The Reuters global sports blog
from Photographers' Blog:
By Phil Noble
It was the author Mark Twain who wrote "Golf is a good walk spoiled" and although the persistent rain that dogged the final round play at this years Masters certainly made it tough for both players and photographers alike, the amazing photographs at the final hole of regular play and the subsequent thrilling playoff certainly ensured our "good walk" wasn't ruined.
I was lucky enough to be asked to return to the Augusta National golf club this year for my second Masters tournament. Along with my Reuters colleagues Mike Segar, Bryan Snyder, Mark Blinch and 24 year Masters veteran Gary Hershorn, who would edit our pictures, we pitched up again at the Mecca of golf to cover a tournament unlike any other.
At most other golf championships we cover, photographers are allowed to work inside the ropes that hold the spectators back, making the job of following play and getting into a good position to photograph the golfers a relatively easy one. At Augusta however, we are accorded no such privilege, the hallowed, well manicured and vibrant green turf being preserved only for those playing in the tournament, meaning we are in with the spectators, or in the case of Augusta, the 'patrons'.
With tens of thousands of golf fans all vying to get a view of their heroes, moving around the course and finding a clear vantage point is more challenging than usual, but once you've got your 'masters head' on and a bunch of "Excuse me", "Would you mind awfully if I..." and a liberal sprinkling of "If I kneel can I squeeze in front of you?" in your camera bag the course offers a wealth of angles and pictures unlike anywhere else.
Follow all the action and excitement of the Masters with our team of reporters and photographers at Augusta National as Tiger Woods goes in search of his fifth Masters title while a host of rivals, including Rory McIlroy, Phil Mickelson and world number one Luke Donald seek the famous green jacket for themselves.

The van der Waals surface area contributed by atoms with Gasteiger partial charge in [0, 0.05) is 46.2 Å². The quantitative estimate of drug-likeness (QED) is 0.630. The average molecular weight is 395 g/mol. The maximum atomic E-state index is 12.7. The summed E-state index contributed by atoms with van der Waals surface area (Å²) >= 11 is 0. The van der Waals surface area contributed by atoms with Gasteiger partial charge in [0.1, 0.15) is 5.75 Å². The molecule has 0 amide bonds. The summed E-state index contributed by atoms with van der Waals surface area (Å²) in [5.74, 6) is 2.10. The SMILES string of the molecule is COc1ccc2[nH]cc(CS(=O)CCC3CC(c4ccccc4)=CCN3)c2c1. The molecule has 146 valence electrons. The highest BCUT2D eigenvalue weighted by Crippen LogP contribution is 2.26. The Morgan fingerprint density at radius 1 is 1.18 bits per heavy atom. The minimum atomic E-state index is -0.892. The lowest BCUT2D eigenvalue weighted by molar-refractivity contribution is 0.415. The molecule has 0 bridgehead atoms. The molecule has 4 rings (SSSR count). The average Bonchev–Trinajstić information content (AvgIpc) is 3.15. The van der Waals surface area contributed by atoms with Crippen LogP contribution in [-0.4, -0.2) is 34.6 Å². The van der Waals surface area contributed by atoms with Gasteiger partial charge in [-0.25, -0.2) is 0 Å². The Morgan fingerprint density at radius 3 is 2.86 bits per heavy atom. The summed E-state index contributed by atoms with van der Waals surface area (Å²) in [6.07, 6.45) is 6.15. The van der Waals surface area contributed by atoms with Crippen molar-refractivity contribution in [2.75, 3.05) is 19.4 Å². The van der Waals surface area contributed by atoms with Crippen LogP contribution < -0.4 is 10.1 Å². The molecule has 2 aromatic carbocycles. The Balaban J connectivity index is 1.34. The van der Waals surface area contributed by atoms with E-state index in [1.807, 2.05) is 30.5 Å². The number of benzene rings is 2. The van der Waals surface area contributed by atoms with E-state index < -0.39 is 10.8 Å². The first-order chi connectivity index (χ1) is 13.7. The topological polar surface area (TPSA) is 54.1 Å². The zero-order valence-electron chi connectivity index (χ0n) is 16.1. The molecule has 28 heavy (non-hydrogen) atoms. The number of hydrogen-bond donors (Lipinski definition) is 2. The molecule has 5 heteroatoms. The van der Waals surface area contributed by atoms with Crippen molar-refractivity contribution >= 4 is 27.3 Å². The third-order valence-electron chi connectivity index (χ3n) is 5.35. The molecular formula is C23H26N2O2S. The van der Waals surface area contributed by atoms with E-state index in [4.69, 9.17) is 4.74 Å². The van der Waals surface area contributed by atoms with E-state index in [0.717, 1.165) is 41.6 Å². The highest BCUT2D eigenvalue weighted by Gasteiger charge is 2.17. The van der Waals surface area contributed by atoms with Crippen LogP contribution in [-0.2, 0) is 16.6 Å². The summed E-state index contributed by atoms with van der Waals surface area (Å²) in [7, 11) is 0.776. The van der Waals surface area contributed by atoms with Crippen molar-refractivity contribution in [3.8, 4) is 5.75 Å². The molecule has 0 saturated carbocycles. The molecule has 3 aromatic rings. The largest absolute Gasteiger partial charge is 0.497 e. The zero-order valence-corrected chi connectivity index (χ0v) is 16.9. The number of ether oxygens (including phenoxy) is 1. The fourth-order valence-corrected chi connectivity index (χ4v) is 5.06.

One of the most riveting final rounds at the Masters left Tiger Woods and Rory McIlroy dealing with bitter disappointment, although they each appear to have bright prospects going forward.
Woods, without a tournament win for nearly 17 months, looked like the Tiger of old as he charged into contention over the front nine at Augusta National on Sunday, banishing any thought he might be a spent force.
Tiger Woods returned from a five-month absence with a blistering first round at the U.S. Masters and we continue to live blog his bid for another win here. Join us for hole-by-hole coverage, commentary, discussion and on-the-spot analysis from the Augusta National.
The eyes of the golfing world will be firmly fixed on Augusta National at 1400 local (1900 GMT) on Monday when four-times champion Tiger Woods faces the media ahead of his highly anticipated return to competition at this week’s U.S. Masters.
It will be the first appearance at a news conference by the disgraced American world number one since his private life unravelled at the end of last year amid revelations he had a string of extra-marital affairs.
The world’s number one golfer has finally announced his comeback date but it is unclear whether Tiger is completely out of the Woods yet.
Woods told ESPN on Sunday that he didn’t have a clue what sort of reception he would get from the galleries on his return at next month’s U.S. Masters, admitting he was a “little nervous” about the prospect.
The long wait is nearly over. Tiger Woods, missing from golf since allegations about his private life emerged late last year, will return to the sport at the U.S. Masters tournament in early April and start the long process of rebuilding his reputation.
“The Masters is where I won my first major, and I view this tournament with great respect. After a long and necessary time away from the game, I feel like I’m ready to start my season at Augusta,” he said in a statement.
Spectators who were fortunate enough to be at Augusta National for the final round of the 2009 U.S. Masters will never forget the experience as the birdie roars returned to the undulating, par-72 layout with a vengeance.
On a sun-kissed spring afternoon in Georgia, Phil Mickelson and Tiger Woods led the way with a sizzling display of shot-making, charging into contention after starting the last day seven strokes off the lead.
Argentina’s Angel Cabrera won his second major title with a nerve-jangling playoff victory at the U.S. Masters on Sunday.
The 2007 U.S. Open champion edged out Americans Kenny Perry and Chad Campbell, clinching the Green Jacket with a par four at the second extra hole.
Got a look at Tiger Woods during the second round of the U.S. Masters … sort of.
I saw Woods — at least I was pretty sure it was Woods — slam his opening drive down the middle of the fairway, saw the top of his black baseball cap on his second, caught a glimpse of one of his shoes on his third and saw nothing but heard the roar on his putt to save par.